(New York Herald, April 4, 1903)
While he will not admit that he is a believer in spiritualism, the Rev. Dr. Isaac Funk, head of the publishing house of Funk & Wagnalls, is so impressed with manifestations he has received from the spirit of Henry Ward Beecher that he has laid the entire matter before the Boston Society for Psychical Research, and is anxiously
awaiting a solution or explanation of what appears to him, after twenty-five years' study of the subject, the
most remarkable test of the merit of the claims of spiritualists that has ever come within his observation.
Although he has resorted to every means within his power to discover any fraud that may have been practiced upon him, he has been unable to explain away not only messages to him from the great minister, but the actual appearance to him of Mr. Beecher in the flesh.
Dr. Funk and Mr. Beecher were intimate friends, and it would be difficult to practice deception as to Mr.
Beecher's appearance. When the apparition appeared to Dr. Funk at a sance a short time ago Dr. Funk was
less than three feet distant from it, and had plenty of opportunity to detect a fraud if it was being perpetrated,
'Every feature stood out distinctly,' Dr. Funk said yesterday, in describing his experience, 'even to the hair
and eyes, the color of the skin and the expression of the mouth. lines of the body, but it was still light
enough to make the face plainly visible. I had a short conversation with the embodied spirit, and then it
appeared to sink to the floor and fade away.'
MYSTERY OF THE COINS
Dr. Funk was especially anxious to have an opportunity to see and talk with Mr. Beecher, in the hope that
light would be thrown on the mystery which surrounds a previous manifestation. Through the spirit of one
'Jack' Rakestraw, who says he used to lead the choir in one of Mr. Beecher's churches, but frankly admits that
he cannot remember exactly where the church was located--even spirits have a way of forgetting things,
spiritualists declare--Dr. Funk was informed that Mr. Beecher was troubled because the publisher had failed to
return a coin, known as the 'widow's mite,' which he had borrowed some years ago, from the late Professor
Charles E. West, a well known numismatist, to make a cut to illustrate a dictionary. Dr. Funk supposed the
coin had been returned a long time ago, but upon looking the matter up found it in a drawer of a safe, among
some old papers, exactly as Mr. Rakestraw maintained.
When Mr. Beecher appeared to him in person, so far as he could determine, Dr. Funk asked him several direct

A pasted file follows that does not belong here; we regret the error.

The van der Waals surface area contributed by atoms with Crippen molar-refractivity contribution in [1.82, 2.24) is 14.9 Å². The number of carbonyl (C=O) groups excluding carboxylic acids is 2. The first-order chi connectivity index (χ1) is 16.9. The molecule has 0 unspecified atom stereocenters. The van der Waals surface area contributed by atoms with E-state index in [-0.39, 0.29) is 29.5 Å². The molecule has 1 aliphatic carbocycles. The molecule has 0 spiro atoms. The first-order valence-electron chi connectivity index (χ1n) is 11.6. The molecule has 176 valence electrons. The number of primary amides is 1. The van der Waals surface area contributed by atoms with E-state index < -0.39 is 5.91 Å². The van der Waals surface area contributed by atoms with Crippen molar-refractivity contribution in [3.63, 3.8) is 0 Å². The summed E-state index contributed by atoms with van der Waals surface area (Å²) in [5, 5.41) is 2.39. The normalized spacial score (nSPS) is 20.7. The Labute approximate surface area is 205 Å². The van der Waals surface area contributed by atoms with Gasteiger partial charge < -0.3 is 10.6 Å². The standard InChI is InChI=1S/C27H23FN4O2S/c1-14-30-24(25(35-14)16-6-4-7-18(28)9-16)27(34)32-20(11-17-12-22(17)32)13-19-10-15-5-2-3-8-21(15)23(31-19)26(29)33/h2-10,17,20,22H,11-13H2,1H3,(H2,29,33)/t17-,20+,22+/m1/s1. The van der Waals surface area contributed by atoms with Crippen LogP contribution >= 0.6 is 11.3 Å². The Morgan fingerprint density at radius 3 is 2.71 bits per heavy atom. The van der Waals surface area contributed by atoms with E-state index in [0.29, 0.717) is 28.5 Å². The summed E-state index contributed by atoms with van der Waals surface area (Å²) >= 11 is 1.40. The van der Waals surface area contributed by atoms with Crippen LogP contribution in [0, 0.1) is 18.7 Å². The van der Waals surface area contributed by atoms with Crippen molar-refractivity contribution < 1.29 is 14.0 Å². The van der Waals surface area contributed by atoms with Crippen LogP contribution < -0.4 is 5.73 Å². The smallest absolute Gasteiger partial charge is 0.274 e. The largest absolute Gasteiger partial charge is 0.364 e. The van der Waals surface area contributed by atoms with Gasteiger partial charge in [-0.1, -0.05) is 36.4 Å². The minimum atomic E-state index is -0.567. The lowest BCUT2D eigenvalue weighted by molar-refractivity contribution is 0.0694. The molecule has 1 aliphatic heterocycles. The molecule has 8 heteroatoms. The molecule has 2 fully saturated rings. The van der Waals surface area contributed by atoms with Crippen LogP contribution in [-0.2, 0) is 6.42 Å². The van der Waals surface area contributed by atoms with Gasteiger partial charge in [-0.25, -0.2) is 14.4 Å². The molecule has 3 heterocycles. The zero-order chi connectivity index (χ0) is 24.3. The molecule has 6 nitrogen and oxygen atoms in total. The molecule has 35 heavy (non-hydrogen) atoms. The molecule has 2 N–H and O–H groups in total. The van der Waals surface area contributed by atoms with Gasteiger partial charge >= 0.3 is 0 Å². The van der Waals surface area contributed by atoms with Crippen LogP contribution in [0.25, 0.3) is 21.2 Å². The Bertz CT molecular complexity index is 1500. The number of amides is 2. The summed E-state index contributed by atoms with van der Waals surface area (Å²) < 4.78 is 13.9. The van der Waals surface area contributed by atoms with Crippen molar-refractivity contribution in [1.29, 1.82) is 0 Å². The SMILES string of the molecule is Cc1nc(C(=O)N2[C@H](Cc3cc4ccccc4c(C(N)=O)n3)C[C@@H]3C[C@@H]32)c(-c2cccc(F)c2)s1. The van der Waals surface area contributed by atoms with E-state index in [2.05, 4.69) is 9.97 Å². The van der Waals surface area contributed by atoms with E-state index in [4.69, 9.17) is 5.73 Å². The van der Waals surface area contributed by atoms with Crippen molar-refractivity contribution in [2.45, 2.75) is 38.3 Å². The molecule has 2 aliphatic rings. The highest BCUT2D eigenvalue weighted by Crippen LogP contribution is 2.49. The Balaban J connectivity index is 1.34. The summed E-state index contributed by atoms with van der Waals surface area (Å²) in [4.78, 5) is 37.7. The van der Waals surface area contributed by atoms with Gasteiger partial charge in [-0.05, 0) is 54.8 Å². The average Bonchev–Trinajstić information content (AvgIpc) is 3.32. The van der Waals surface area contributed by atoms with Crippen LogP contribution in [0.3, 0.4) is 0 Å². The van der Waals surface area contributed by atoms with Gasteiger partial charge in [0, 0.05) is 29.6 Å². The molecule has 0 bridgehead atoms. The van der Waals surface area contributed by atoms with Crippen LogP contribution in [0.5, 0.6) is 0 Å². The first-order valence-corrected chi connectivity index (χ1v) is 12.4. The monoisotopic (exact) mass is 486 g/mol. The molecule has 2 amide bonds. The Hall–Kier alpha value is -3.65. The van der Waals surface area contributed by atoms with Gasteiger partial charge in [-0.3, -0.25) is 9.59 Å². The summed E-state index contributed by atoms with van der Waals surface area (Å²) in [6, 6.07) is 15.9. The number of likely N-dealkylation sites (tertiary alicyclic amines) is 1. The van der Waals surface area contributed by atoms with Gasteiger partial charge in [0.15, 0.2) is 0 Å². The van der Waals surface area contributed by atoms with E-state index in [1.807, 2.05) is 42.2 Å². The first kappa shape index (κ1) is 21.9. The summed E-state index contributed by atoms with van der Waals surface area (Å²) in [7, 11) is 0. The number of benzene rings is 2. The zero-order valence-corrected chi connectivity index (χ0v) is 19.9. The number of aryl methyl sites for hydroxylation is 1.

questions, to which the replies, he admits, were somewhat sublime. Although Dr. Funk has found the long-lost
coin--which, by the way, is said to be worth $2,500--he is not certain to whom it should be returned, now that
Professor West is dead and his collection of coins sold. Should the 'widow's mite' go to Professor West's
heirs or to the purchaser of the collection? is a question which has as yet remained unanswered.
'That is a matter I am leaving to be determined by the Society for Psychical Research and Mrs. Piper, who
ought to be able to learn from the spirit world what disposition Professor West wishes to have made of the
coin,' said Dr. Funk. It is at any rate a matter that does not appear to concern the spirit of Mr. Beecher.
MR. BEECHER APPEASED
'When what seemed to be Mr. Beecher's embodied spirit appeared to me,' Dr. Funk said, 'I asked that very
question. He smiled and replied that it was not a matter that concerned him especially, and that the whole
thing was in the nature of a test, to prove to me that there actually are spirits, and that it is possible to have
communication with them when all the conditions are favorable. He remarked that he was glad the old coin
had been found, but seemed to consider the disposition of it a matter of minor importance. He told me he was
glad I was taking interest in the subject, as he believed it would result in good for the world, and then,
excusing himself on the ground that he had an engagement which it was necessary for him to keep, the
Dr. Funk borrowed the coin from Professor West's collection, as a lighter colored one he already had was of
doubtful authenticity. Both coins were sent to the government expert in Philadelphia and the lighter one was
declared to be the genuine one. By the spirits it is now declared, however, that a mistake was made and that
the darker one belonging to Professor West has the greater value.
'I found both the light and the dark one in the drawer,' said Dr. Funk, 'and remembered distinctly that it was
the darker of the two which I had borrowed from Professor West. I went to the next sance, and when
Rakestraw's spirit arrived I asked him to find out which one was to be returned. After a brief interval his voice
came to me.
''Return the dark one, of course,' he said. 'That is the genuine coin and is the one you borrowed from Dr.
'While I do not wish to be classed as a believer in Spiritualism, I certainly am open to conviction after what
has come under my personal observation,' Dr. Funk concluded. 'I am confident that no fraud was practiced
on me at the sance at which I was told about the old coin. The medium is an elderly woman living in
Brooklyn, who never appears in public, and the only persons present were members of her family and known
to me. But none of them knew any more about the coin being in my safe than I did.'